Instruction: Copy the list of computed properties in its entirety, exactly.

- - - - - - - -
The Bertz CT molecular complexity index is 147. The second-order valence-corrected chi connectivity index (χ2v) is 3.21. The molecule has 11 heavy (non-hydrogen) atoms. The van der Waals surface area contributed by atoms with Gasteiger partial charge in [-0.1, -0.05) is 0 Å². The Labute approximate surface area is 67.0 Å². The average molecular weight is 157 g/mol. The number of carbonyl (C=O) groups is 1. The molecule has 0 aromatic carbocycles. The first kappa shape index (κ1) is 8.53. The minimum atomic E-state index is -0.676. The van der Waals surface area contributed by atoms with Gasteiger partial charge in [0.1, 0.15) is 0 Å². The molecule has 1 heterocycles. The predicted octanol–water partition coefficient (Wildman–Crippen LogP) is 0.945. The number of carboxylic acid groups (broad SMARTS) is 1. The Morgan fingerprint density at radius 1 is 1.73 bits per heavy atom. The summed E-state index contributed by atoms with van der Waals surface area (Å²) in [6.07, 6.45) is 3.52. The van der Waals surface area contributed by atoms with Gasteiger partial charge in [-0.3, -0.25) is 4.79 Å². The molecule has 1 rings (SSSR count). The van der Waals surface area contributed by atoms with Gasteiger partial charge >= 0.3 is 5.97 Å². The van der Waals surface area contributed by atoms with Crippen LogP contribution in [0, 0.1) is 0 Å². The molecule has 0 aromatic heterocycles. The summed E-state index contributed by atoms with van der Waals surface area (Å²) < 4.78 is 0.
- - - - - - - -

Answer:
The Bertz CT molecular complexity index is 147. The second-order valence-corrected chi connectivity index (χ2v) is 3.21. The molecule has 11 heavy (non-hydrogen) atoms. The van der Waals surface area contributed by atoms with Gasteiger partial charge in [-0.1, -0.05) is 0 Å². The Labute approximate surface area is 67.0 Å². The average molecular weight is 157 g/mol. The number of carbonyl (C=O) groups is 1. The molecule has 0 aromatic carbocycles. The first kappa shape index (κ1) is 8.53. The minimum atomic E-state index is -0.676. The van der Waals surface area contributed by atoms with Gasteiger partial charge in [0.1, 0.15) is 0 Å². The molecule has 1 heterocycles. The predicted octanol–water partition coefficient (Wildman–Crippen LogP) is 0.945. The number of carboxylic acid groups (broad SMARTS) is 1. The Morgan fingerprint density at radius 1 is 1.73 bits per heavy atom. The summed E-state index contributed by atoms with van der Waals surface area (Å²) in [6.07, 6.45) is 3.52. The van der Waals surface area contributed by atoms with Gasteiger partial charge in [-0.3, -0.25) is 4.79 Å². The molecule has 1 rings (SSSR count). The van der Waals surface area contributed by atoms with Gasteiger partial charge >= 0.3 is 5.97 Å². The van der Waals surface area contributed by atoms with Crippen LogP contribution in [0, 0.1) is 0 Å². The molecule has 0 aromatic heterocycles. The summed E-state index contributed by atoms with van der Waals surface area (Å²) < 4.78 is 0.